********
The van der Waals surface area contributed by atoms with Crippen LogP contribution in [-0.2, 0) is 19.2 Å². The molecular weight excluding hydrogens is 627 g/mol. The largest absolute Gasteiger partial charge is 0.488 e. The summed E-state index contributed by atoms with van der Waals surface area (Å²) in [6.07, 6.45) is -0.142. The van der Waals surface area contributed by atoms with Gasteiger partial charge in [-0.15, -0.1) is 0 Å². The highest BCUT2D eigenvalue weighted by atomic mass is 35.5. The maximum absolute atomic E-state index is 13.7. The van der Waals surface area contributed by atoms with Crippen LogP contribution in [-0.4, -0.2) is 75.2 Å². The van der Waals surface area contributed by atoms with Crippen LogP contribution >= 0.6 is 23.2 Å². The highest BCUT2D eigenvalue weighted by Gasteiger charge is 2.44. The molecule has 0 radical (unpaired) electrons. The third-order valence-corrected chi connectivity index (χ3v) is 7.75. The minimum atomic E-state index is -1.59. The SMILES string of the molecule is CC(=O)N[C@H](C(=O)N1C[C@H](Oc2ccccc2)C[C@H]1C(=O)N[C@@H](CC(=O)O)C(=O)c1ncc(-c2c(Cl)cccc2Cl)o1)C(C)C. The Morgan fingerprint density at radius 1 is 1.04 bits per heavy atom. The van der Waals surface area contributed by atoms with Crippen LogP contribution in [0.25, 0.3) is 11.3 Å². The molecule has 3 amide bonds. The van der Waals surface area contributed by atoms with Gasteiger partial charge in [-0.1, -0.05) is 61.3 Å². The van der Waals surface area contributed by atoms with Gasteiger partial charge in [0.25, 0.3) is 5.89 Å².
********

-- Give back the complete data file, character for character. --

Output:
The van der Waals surface area contributed by atoms with Crippen LogP contribution in [-0.2, 0) is 19.2 Å². The molecular weight excluding hydrogens is 627 g/mol. The largest absolute Gasteiger partial charge is 0.488 e. The summed E-state index contributed by atoms with van der Waals surface area (Å²) in [6.07, 6.45) is -0.142. The van der Waals surface area contributed by atoms with Gasteiger partial charge in [-0.15, -0.1) is 0 Å². The highest BCUT2D eigenvalue weighted by atomic mass is 35.5. The maximum absolute atomic E-state index is 13.7. The van der Waals surface area contributed by atoms with Crippen LogP contribution in [-0.4, -0.2) is 75.2 Å². The van der Waals surface area contributed by atoms with Crippen LogP contribution >= 0.6 is 23.2 Å². The highest BCUT2D eigenvalue weighted by Gasteiger charge is 2.44. The molecule has 0 radical (unpaired) electrons. The third-order valence-corrected chi connectivity index (χ3v) is 7.75. The minimum atomic E-state index is -1.59. The SMILES string of the molecule is CC(=O)N[C@H](C(=O)N1C[C@H](Oc2ccccc2)C[C@H]1C(=O)N[C@@H](CC(=O)O)C(=O)c1ncc(-c2c(Cl)cccc2Cl)o1)C(C)C. The Morgan fingerprint density at radius 1 is 1.04 bits per heavy atom. The van der Waals surface area contributed by atoms with Crippen LogP contribution in [0.25, 0.3) is 11.3 Å². The molecule has 3 amide bonds. The van der Waals surface area contributed by atoms with Gasteiger partial charge in [-0.1, -0.05) is 61.3 Å². The van der Waals surface area contributed by atoms with Gasteiger partial charge in [0.25, 0.3) is 5.89 Å².